CC BY-NC-ND 4.0 · Endosc Int Open 2018; 06(11): E1330-E1335
DOI: 10.1055/a-0739-7640
Case report
Owner and Copyright © Georg Thieme Verlag KG 2018

Enteral self-expandable metal stent placement for malignant afferent limb syndrome using single-balloon enteroscope: report of five cases

Kei Yane
Center for Gastroenterology, Teine-Keijinkai Hospital, Sapporo, Japan
,
Akio Katanuma
Center for Gastroenterology, Teine-Keijinkai Hospital, Sapporo, Japan
,
Tsuyoshi Hayashi
Center for Gastroenterology, Teine-Keijinkai Hospital, Sapporo, Japan
,
Kuniyuki Takahashi
Center for Gastroenterology, Teine-Keijinkai Hospital, Sapporo, Japan
,
Toshifumi Kin
Center for Gastroenterology, Teine-Keijinkai Hospital, Sapporo, Japan
,
Kazumasa Nagai
Center for Gastroenterology, Teine-Keijinkai Hospital, Sapporo, Japan
,
Kazunari Tanaka
Center for Gastroenterology, Teine-Keijinkai Hospital, Sapporo, Japan
,
Naohiro Komatsu
Center for Gastroenterology, Teine-Keijinkai Hospital, Sapporo, Japan
,
Masato Endo
Center for Gastroenterology, Teine-Keijinkai Hospital, Sapporo, Japan
,
Yousuke Kobayashi
Center for Gastroenterology, Teine-Keijinkai Hospital, Sapporo, Japan
,
Yukiko Takigawa
Center for Gastroenterology, Teine-Keijinkai Hospital, Sapporo, Japan
,
Ran Utsunomiya
Center for Gastroenterology, Teine-Keijinkai Hospital, Sapporo, Japan
› Author Affiliations
Further Information

Corresponding author

Kei Yane, MD
Center for Gastroenterology
Teine-Keijinkai Hospital
1-40 Maeda 1-jo 12-chome
Teine-ku
Sapporo 006-8555
Japan   
Fax: +81-11-6852967   

Publication History

submitted 07 April 2018

accepted after revision 24 July 2018

Publication Date:
07 November 2018 (online)

 

Abstract

Endoscopic enteral self-expandable metal stent (SEMS) placement is a useful alternative treatment option for malignant afferent limb syndrome (ALS). We investigated the safety, efficacy, and follow-up results of enteral SEMS placement using a single-balloon enteroscope for the treatment of malignant ALS.


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Introduction

Afferent limb syndrome (ALS), which shows chronic obstruction of the afferent limb from various causes, is a postoperative complication following gastrointestinal surgery [1] [2]. Afferent limb obstruction can be caused by afferent limb kinking and angulation, internal herniation, postoperative adhesions, or tumor recurrence. ALS may cause increased epigastric pain, cholestasis, cholangitis, or pancreatitis. Previously, surgical treatment was the definitive therapy for ALS [1]. However, in patients with malignant ALS due to recurrent cancer, less invasive nonsurgical treatment is desirable considering the poor medical condition of the patients.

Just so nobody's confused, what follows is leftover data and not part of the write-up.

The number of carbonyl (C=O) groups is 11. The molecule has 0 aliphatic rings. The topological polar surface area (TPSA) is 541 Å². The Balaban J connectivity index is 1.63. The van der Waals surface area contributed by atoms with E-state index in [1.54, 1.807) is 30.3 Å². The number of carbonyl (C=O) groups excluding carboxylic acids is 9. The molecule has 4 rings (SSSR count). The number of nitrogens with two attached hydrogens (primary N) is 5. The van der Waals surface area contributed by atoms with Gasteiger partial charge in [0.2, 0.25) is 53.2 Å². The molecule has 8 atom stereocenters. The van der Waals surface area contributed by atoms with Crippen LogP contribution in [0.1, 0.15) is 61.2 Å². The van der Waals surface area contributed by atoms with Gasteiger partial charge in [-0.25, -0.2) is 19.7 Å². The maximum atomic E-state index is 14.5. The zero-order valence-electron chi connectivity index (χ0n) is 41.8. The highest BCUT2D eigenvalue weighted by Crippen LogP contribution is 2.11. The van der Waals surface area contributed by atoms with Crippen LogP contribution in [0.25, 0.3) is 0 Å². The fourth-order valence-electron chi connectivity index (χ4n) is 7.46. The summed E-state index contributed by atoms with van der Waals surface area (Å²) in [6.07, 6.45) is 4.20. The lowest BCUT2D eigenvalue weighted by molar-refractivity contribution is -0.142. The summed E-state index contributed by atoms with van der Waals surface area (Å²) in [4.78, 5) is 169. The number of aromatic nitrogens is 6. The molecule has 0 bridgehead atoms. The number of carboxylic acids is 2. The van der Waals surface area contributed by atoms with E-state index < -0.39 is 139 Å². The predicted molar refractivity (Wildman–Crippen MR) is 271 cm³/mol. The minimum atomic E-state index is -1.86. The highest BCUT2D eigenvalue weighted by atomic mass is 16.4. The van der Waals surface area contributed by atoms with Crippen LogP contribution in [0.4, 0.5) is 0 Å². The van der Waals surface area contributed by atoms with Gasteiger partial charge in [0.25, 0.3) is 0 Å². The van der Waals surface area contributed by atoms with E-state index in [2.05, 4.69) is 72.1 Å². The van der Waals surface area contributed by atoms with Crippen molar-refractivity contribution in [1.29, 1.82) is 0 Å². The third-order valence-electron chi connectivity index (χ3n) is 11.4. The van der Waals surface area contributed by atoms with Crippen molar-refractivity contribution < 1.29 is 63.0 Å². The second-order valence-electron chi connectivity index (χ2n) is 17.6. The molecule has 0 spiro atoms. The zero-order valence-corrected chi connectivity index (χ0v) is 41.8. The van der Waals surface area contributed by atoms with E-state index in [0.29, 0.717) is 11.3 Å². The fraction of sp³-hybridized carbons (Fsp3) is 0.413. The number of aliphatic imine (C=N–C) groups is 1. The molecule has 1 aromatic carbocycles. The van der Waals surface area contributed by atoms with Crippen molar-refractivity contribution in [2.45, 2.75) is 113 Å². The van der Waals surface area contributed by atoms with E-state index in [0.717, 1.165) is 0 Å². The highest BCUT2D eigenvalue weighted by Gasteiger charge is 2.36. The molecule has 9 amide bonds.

Recently, advances in endoscopic devices and techniques have led to various management options [2] [3]. Among them, treatment using a balloon enteroscope is also promising in complicated reconstructive intestinal tract cases. However, there are apparently only a few case reports of the treatment of malignant ALS by enteral self-expandable metal stent (SEMS) placement using a balloon enteroscope [4] [5] [6] [7] [8] [9], and little is known about the efficacy, safety, and follow-up results. We report on enteral SEMS placement for malignant ALS using a single-balloon enteroscope (SBE) in five consecutive patients and review previous case reports.


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Case series

Between January 2010 and October 2017, we performed therapeutic endoscopic intervention in five consecutive patients with malignant ALS using SBE. Informed consent to undergo the procedure was obtained from each patient. We examined the procedural details and clinical courses of the patients retrospectively using their medical records and endoscopic database. This study was approved by our institutional review board.

Endoscopic procedures were performed using two types of SBE depending on the period: standard SBE (SIF-Q260; Olympus, Tokyo, Japan) and short SBE (SIF-H290S; Olympus) with an overtube. A standard SBE has a 200 cm working length and a 2.8 mm working channel. A short SBE has a 152 cm working length and a 3.2 mm working channel. The larger working channel of a short SBE has the advantage of allowing the use of up to 9-Fr devices.